The mission of XPRIZE is to clearly articulate a vision of a preferred and positive future across a set of domains, identify a roadmap of breakthroughs needed to get there, and establish the incentive competitions that will focus the resources, talent and technology required to enable those breakthroughs and accelerate that future.

We want to inspire and guide innovators to create breakthroughs enabling a world of abundance -- a world where every man, woman and child can access all the energy, clean drinking water, shelter, education and healthcare they require.

XPRIZE foundation is a nonprofit org whose mission is to bring about "radical breakthroughs for the benefit of humanity" through incentivized competition. It fosters high-profile competitions to motivate individuals, companies and organizations across all disciplines to develop innovative ideas and technologies that help solve the world's grand challenges.

"We help a global crowd, be they experts or laypeople, old or young, to create the breakthroughs that pull the future forward. Support from Fusenot helps that effort, thank you”

Zenia Tata, Chief Innovation Officer


XPRIZE Ge​nder Initiative

The Gender Initiative, to which the Fusenot Foundation so generously supported, launched a series of competitions to address data gaps in domains such as health, economic opportunity, education, urban design, and more.

The Mental Health Gender Data Challenge, the first prize design emanating from this work, is now complete. The following is the summary of the prize design and attached (click the image) is an overview sheet.

Once again, we are truly grateful to the Fusenot Foundation for its wonderful generosity and support in closing gender data gaps. Together, we can help make the world more equitable for all!


The XPRIZE Mental Health Gender Data Challenge was a 28‐month active competition incentivizing teams to collect and publish high‐quality quantitative and qualitative data that fills gender data gaps in mental health. Through XPRIZE’s Data Collaborative, a global community of researchers and innovators can use the data freely to generate insights that can inform mental health treatment and policy.

Why Close Gender Data Gaps in Mental Health?

An estimated one billion people globally have a mental or substance use disorder; yet, the prevalence of these disorders is poorly understood and not prioritized. Mental health disorders are a leading contributor to the global burden of disease, with depression as the second leading cause of disability globally. As the world copes with the Coronavirus Disease 2019 (COVID19) pandemic, depression and anxiety disorders are becoming more prevalent; in the United States alone, the Census Bureau reports that one in three Americans exhibit symptoms of anxiety and depression. The global failure to prioritize and address treatable mental health disorders, and depression specifically, is expensive. In the United States, the economic cost of depression is over $210 billion each year, according to researchers. Depression may result in lower earning potential, higher unemployment, and increased work disability. Women, no matter where they live or what culture they are from, experience at least a two times higher rate of depression than men. Women subjected to violence experience higher rates of depression and other mental health problems. In 2017, researchers estimated that the prevalence of depression for women was 4.1 percent globally. It is the most common and persistent mental illness in women.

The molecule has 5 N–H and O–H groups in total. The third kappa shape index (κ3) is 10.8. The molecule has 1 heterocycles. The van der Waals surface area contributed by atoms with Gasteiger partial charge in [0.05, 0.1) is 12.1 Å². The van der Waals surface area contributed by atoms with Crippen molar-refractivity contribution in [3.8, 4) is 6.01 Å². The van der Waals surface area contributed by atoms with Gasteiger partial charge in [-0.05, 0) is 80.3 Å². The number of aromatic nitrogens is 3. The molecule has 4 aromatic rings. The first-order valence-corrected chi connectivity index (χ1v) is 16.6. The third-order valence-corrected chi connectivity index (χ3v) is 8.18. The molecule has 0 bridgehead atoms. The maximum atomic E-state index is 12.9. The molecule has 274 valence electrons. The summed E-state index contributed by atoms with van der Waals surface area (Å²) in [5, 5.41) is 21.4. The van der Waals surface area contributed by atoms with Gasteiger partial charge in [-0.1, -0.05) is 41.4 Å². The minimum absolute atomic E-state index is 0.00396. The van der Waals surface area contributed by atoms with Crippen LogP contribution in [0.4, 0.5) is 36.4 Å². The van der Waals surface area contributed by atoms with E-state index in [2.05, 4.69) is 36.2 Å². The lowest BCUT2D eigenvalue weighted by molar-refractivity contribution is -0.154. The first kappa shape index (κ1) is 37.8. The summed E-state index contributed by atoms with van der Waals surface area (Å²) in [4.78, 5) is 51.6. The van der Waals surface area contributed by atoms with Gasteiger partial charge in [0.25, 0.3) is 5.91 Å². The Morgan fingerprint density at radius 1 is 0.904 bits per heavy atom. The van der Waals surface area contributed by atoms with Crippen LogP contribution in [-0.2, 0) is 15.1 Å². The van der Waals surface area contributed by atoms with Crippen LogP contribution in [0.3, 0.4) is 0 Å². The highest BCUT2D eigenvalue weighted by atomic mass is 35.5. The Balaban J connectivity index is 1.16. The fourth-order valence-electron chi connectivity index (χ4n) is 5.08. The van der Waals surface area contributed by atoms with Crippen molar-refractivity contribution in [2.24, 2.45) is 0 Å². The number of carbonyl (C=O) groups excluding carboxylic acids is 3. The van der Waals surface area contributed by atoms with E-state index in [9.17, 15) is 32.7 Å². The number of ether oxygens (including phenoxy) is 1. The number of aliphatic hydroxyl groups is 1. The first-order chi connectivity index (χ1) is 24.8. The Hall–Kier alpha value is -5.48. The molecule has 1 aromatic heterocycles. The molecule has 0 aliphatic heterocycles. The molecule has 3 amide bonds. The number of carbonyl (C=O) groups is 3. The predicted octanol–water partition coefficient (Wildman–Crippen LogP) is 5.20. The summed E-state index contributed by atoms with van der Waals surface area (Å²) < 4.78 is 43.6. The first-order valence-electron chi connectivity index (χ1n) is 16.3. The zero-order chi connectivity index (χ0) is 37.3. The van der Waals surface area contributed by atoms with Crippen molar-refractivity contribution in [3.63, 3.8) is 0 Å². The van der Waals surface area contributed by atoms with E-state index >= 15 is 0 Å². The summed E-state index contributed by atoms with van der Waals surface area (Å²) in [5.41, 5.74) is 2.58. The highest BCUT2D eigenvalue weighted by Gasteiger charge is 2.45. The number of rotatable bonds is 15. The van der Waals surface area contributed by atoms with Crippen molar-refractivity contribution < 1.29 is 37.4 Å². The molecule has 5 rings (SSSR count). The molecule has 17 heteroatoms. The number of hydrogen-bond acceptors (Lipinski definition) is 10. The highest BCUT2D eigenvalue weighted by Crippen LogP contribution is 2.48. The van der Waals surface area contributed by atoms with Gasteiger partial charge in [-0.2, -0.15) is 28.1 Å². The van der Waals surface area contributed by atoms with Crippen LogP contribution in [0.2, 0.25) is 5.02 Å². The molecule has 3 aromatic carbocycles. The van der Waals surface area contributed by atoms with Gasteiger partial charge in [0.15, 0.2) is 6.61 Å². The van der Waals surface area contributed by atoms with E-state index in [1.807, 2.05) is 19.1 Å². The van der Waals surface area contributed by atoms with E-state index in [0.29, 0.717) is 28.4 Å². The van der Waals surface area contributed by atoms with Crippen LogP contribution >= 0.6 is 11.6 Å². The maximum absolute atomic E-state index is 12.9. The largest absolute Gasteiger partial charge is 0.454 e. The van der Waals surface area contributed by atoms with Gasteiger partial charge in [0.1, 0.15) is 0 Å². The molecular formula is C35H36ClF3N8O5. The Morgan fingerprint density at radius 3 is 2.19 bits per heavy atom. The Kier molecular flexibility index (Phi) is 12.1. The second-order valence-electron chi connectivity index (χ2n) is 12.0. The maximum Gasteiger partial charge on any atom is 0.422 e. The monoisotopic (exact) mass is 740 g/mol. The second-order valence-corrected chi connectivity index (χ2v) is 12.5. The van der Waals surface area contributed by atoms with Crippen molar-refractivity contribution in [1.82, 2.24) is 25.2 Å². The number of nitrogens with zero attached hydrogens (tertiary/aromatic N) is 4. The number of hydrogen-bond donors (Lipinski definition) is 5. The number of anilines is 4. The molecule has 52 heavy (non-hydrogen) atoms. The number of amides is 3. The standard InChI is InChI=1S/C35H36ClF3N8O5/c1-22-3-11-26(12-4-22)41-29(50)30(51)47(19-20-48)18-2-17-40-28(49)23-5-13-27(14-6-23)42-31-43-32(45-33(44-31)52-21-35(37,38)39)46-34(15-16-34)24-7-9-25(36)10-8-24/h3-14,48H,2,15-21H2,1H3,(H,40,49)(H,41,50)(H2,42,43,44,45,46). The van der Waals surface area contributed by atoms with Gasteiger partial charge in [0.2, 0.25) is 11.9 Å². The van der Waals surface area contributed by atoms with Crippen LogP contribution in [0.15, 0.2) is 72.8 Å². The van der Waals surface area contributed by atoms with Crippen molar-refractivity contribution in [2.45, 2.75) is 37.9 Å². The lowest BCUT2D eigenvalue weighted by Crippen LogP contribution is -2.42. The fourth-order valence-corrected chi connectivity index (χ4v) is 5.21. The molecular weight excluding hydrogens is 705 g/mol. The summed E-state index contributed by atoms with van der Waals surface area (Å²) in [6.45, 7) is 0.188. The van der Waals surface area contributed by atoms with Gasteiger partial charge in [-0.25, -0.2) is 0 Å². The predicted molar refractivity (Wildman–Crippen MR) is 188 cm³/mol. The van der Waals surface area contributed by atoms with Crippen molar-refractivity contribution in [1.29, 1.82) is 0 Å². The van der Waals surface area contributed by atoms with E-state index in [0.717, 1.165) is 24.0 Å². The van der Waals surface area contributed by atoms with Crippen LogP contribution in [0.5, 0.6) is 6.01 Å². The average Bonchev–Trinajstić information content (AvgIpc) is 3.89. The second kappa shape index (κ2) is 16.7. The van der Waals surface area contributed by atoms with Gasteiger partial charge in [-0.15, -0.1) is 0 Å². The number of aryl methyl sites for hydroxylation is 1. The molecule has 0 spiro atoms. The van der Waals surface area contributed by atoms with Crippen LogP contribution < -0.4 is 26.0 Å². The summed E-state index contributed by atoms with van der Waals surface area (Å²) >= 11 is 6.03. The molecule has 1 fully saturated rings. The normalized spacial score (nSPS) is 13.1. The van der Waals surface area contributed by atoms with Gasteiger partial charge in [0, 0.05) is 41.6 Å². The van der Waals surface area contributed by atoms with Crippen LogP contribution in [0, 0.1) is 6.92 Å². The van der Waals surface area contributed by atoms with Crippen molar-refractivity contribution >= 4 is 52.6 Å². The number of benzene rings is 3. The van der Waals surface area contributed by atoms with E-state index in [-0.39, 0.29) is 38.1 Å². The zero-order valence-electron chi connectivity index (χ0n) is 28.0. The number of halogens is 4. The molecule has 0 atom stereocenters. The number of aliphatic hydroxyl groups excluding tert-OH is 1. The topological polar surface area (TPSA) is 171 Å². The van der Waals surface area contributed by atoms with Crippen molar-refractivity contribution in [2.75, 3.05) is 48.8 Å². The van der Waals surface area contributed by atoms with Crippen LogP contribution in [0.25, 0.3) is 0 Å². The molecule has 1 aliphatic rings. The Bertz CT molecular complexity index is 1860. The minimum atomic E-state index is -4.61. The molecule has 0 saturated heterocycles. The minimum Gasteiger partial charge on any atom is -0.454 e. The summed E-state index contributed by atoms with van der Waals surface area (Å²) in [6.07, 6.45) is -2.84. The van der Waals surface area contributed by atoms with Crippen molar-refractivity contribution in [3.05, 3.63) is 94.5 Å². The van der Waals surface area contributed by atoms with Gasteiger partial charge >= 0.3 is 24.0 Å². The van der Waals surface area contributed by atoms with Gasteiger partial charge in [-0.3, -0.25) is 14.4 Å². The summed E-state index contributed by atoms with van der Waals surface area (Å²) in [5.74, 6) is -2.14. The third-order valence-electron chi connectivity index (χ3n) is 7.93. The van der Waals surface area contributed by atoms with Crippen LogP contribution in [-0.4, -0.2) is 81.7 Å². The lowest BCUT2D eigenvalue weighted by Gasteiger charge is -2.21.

According to the World Health Organization (WHO), more research into women and depression is needed, because the reasons for women’s greater vulnerability to depression is incompletely understood. Even though depression is a major contributor to the toll that disease takes worldwide, it is not prioritized. When comparable data on depression does exist, it is only available for industrialized nations. The best source of global mental health prevalence data comes from the Institute of Health Metrics and Evaluation’s (IHME) Global Burden of Disease (GBD) study. However, these global measures rely on a range of often indirect sources and use imprecise estimates derived from meta‐regression models. Even the Sustainable Development Goals (SDG) pay limited attention to mental health – mental health is largely absent from the SDG framework (aside from SDG 3.4.2 on suicide), there is a global lack of focus on and incentive to collect sex and gender disaggregated data in this domain. Because women are more likely to become depressed, and since there is a high comorbidity between depression and other psychiatric disorders, suicide, and substance abuse, sex‐disaggregated mental‐health data are essential.

Viewing depression through a gender lens and understanding the gender differences in depression globally will also help us understand the causes and the entire human experience of depression. Filling the gender and depression data gap will tell us how and why men’s and women’s experience with depression differs and will help us understand how gender norms influence individual “attitudes, behaviors, and power relations” and how these dynamics are core to women’s health outcomes.

In a call to action on the grand challenges in global mental health, breakthroughs around equality and reducing the burden of disease will depend on good data.